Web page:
If you are looking for an answer to the question What is Artificial Intelligence? and you only have a minute, then here's the definition the Association for the Advancement of Artificial Intelligence offers on its home page: "the scientific understanding of the mechanisms underlying thought and intelligent behavior and their embodiment in machines."
However, if you are fortunate enough to have more than a minute, then please get ready to embark upon an exciting journey exploring AI (but beware, it could last a lifetime) …
The following article is a part of our April Fool's edition, The Scoop. The content of these stories is entirely fabricated and not to be taken seriously. With low participation from the most recent underclassmen at Bradley, the university has implemented artificial intelligence to replace club members. As part of a senior capstone project, Jeff Echo, a computer science major, developed a program to help prevent clubs from losing the "full experience" of extracurriculars. "I remember when student organizations were a big part of my life, and sitting at the meetings gave me a chance to bond with other students," Echo said.
Waymo is a self-driving car company, but they don't particularly like using that terminology. Instead they prefer fully autonomous as a more accurate way to describe driverless or autonomous driving technology. What consumers may not fully understand is the difference between self-driving and fully autonomous. A self-driving car is a type of vehicle that can provide some level of automation like ADAS (Advanced Driver Assistance System) or automatic cruise control. It still requires driver attention for proper operation or it can lead to accidents.
Tim Cook confirmed what we were already pretty sure we knew: He never met with Elon Musk about Apple acquiring Tesla. In a wide-ranging New York Times interview with Kara Swisher, the Apple CEO briefly spoke about his company's pursuit of a foothold in the growing self-driving car space. Cook exhibited typical corporate shyness regarding Apple's vehicle projects, but he did make it clear that he has, in fact, never communicated directly with Musk. "You know, I've never spoken to Elon, although I have great admiration and respect for the company he's built," Cook told the Times. "I think Tesla has done an unbelievable job of not only establishing the lead, but keeping the lead for such a long period of time in the EV space. So I have great appreciation for them."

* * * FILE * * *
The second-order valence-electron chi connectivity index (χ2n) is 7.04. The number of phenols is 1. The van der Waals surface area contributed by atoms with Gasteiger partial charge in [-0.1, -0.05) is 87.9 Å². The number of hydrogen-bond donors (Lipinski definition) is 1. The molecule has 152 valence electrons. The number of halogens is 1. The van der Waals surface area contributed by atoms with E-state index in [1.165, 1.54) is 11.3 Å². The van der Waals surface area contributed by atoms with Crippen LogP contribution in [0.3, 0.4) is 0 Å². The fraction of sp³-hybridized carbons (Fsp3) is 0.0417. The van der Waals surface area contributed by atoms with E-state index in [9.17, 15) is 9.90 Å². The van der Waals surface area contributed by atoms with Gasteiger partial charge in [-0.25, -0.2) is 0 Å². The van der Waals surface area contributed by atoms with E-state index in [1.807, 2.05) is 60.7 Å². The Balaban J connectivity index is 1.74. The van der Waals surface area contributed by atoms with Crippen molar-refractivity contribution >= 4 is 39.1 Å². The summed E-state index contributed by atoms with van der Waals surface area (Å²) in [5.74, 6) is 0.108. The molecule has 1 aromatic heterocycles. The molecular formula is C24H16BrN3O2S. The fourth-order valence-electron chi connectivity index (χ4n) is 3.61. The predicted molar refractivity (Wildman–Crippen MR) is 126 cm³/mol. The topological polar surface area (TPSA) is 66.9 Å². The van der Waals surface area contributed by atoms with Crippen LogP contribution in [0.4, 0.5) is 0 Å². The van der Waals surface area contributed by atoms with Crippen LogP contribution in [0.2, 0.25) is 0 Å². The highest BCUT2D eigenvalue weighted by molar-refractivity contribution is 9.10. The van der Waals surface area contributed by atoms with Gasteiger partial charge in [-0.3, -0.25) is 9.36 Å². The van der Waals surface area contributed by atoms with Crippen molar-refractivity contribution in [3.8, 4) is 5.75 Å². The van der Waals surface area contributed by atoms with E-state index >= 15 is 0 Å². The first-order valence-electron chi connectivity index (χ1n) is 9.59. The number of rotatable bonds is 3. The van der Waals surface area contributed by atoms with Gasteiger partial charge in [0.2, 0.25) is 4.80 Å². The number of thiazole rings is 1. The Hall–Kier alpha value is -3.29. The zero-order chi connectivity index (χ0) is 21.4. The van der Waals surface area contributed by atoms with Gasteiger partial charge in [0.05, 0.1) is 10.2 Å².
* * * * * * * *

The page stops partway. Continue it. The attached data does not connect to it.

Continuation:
Plenty of Tesla owners (and people who hope to own Teslas one day) love their electric cars. But do they love them enough to pay for the car twice? CNBC points out a trend where multiple recent buyers who paid for their cars with direct debit payments say their bank accounts were charged twice. That's annoying when it happens with a movie ticket or a pair of shoes, but can be backbreaking if it's a $53,000 SUV. To make matters worse, while Tesla's zero-contact deliveries and remote service stations can make it convenient to get a car, it's apparently not so easy to contact someone who can work out a way to reverse the charges.
Earlier this month, Tesla CEO Elon Musk said drivers will soon gain a "button" to request access to the Full Self-Driving beta. Last Saturday, he changed the story totally. According to a tweet from Musk, responding to comments on when the FSD access button would roll out, he said there's "limited value" in testing the current version of the software, which is 8.3. Instead, he doesn't see access widening until Version 9.0 is ready, which he's "hoping" will be ready next month. It's hardly a solid commitment, but his latest comments do feel like a U-turn from what was supposed to be a massive widening of drivers eligible to try out FSD.